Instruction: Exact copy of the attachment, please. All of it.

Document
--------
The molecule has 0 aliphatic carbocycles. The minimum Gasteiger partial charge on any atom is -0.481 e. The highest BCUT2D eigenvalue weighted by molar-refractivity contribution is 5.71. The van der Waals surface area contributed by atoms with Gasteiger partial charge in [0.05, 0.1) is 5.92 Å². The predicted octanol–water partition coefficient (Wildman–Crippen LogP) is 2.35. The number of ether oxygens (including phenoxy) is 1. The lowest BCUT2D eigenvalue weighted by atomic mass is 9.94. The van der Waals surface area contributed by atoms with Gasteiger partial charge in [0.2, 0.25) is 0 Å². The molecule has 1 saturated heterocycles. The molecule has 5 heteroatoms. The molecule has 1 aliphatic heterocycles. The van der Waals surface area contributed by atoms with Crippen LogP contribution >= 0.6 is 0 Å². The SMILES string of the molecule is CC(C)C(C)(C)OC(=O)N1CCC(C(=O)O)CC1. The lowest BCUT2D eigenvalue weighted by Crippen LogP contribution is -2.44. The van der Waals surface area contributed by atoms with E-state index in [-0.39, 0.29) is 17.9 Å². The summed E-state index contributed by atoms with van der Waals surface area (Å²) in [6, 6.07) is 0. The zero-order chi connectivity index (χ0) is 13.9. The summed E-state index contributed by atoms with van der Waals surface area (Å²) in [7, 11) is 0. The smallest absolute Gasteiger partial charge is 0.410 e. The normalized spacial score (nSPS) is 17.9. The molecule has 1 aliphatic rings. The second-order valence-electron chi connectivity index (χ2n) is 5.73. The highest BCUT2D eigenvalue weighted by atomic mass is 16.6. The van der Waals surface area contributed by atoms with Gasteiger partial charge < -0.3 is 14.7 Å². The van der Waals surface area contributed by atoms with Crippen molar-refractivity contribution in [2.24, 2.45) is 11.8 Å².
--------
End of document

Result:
The molecule has 0 aliphatic carbocycles. The minimum Gasteiger partial charge on any atom is -0.481 e. The highest BCUT2D eigenvalue weighted by molar-refractivity contribution is 5.71. The van der Waals surface area contributed by atoms with Gasteiger partial charge in [0.05, 0.1) is 5.92 Å². The predicted octanol–water partition coefficient (Wildman–Crippen LogP) is 2.35. The number of ether oxygens (including phenoxy) is 1. The lowest BCUT2D eigenvalue weighted by atomic mass is 9.94. The van der Waals surface area contributed by atoms with Gasteiger partial charge in [0.2, 0.25) is 0 Å². The molecule has 1 saturated heterocycles. The molecule has 5 heteroatoms. The molecule has 1 aliphatic heterocycles. The van der Waals surface area contributed by atoms with Crippen LogP contribution >= 0.6 is 0 Å². The SMILES string of the molecule is CC(C)C(C)(C)OC(=O)N1CCC(C(=O)O)CC1. The lowest BCUT2D eigenvalue weighted by Crippen LogP contribution is -2.44. The van der Waals surface area contributed by atoms with E-state index in [-0.39, 0.29) is 17.9 Å². The summed E-state index contributed by atoms with van der Waals surface area (Å²) in [6, 6.07) is 0. The zero-order chi connectivity index (χ0) is 13.9. The summed E-state index contributed by atoms with van der Waals surface area (Å²) in [7, 11) is 0. The smallest absolute Gasteiger partial charge is 0.410 e. The normalized spacial score (nSPS) is 17.9. The molecule has 1 aliphatic rings. The second-order valence-electron chi connectivity index (χ2n) is 5.73. The highest BCUT2D eigenvalue weighted by atomic mass is 16.6. The van der Waals surface area contributed by atoms with Gasteiger partial charge < -0.3 is 14.7 Å². The van der Waals surface area contributed by atoms with Crippen molar-refractivity contribution in [2.24, 2.45) is 11.8 Å².